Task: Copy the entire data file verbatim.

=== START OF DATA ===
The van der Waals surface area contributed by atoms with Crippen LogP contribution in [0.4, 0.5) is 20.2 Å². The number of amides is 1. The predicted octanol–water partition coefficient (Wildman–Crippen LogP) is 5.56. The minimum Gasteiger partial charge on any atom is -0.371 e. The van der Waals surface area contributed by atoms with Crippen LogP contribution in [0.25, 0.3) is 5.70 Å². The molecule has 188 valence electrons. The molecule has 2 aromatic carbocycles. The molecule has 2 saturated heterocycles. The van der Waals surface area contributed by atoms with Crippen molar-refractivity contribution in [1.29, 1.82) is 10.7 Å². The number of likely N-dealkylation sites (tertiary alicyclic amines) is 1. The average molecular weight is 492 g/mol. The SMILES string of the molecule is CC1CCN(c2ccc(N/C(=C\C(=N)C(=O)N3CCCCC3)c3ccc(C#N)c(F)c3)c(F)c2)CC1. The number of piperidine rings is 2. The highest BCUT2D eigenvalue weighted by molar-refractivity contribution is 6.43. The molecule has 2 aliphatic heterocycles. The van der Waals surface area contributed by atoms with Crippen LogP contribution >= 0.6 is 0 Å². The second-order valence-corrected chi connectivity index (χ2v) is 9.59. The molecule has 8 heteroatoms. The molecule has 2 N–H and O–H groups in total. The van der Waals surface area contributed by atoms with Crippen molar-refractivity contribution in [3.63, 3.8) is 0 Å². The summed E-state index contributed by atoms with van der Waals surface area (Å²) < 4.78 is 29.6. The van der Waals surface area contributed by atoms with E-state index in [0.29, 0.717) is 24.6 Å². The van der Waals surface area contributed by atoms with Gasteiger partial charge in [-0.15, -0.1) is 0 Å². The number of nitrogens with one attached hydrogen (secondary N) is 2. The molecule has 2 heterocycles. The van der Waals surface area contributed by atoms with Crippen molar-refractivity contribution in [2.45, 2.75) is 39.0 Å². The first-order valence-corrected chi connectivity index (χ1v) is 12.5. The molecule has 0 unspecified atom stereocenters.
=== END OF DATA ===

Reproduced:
The van der Waals surface area contributed by atoms with Crippen LogP contribution in [0.4, 0.5) is 20.2 Å². The number of amides is 1. The predicted octanol–water partition coefficient (Wildman–Crippen LogP) is 5.56. The minimum Gasteiger partial charge on any atom is -0.371 e. The van der Waals surface area contributed by atoms with Crippen LogP contribution in [0.25, 0.3) is 5.70 Å². The molecule has 188 valence electrons. The molecule has 2 aromatic carbocycles. The molecule has 2 saturated heterocycles. The van der Waals surface area contributed by atoms with Crippen molar-refractivity contribution in [1.29, 1.82) is 10.7 Å². The number of likely N-dealkylation sites (tertiary alicyclic amines) is 1. The average molecular weight is 492 g/mol. The SMILES string of the molecule is CC1CCN(c2ccc(N/C(=C\C(=N)C(=O)N3CCCCC3)c3ccc(C#N)c(F)c3)c(F)c2)CC1. The number of piperidine rings is 2. The highest BCUT2D eigenvalue weighted by molar-refractivity contribution is 6.43. The molecule has 2 aliphatic heterocycles. The van der Waals surface area contributed by atoms with Crippen LogP contribution >= 0.6 is 0 Å². The second-order valence-corrected chi connectivity index (χ2v) is 9.59. The molecule has 8 heteroatoms. The molecule has 2 N–H and O–H groups in total. The van der Waals surface area contributed by atoms with Crippen molar-refractivity contribution in [3.63, 3.8) is 0 Å². The summed E-state index contributed by atoms with van der Waals surface area (Å²) < 4.78 is 29.6. The van der Waals surface area contributed by atoms with E-state index in [0.29, 0.717) is 24.6 Å². The van der Waals surface area contributed by atoms with Gasteiger partial charge in [-0.15, -0.1) is 0 Å². The number of nitrogens with one attached hydrogen (secondary N) is 2. The molecule has 2 heterocycles. The van der Waals surface area contributed by atoms with Crippen molar-refractivity contribution in [2.45, 2.75) is 39.0 Å². The first-order valence-corrected chi connectivity index (χ1v) is 12.5. The molecule has 0 unspecified atom stereocenters.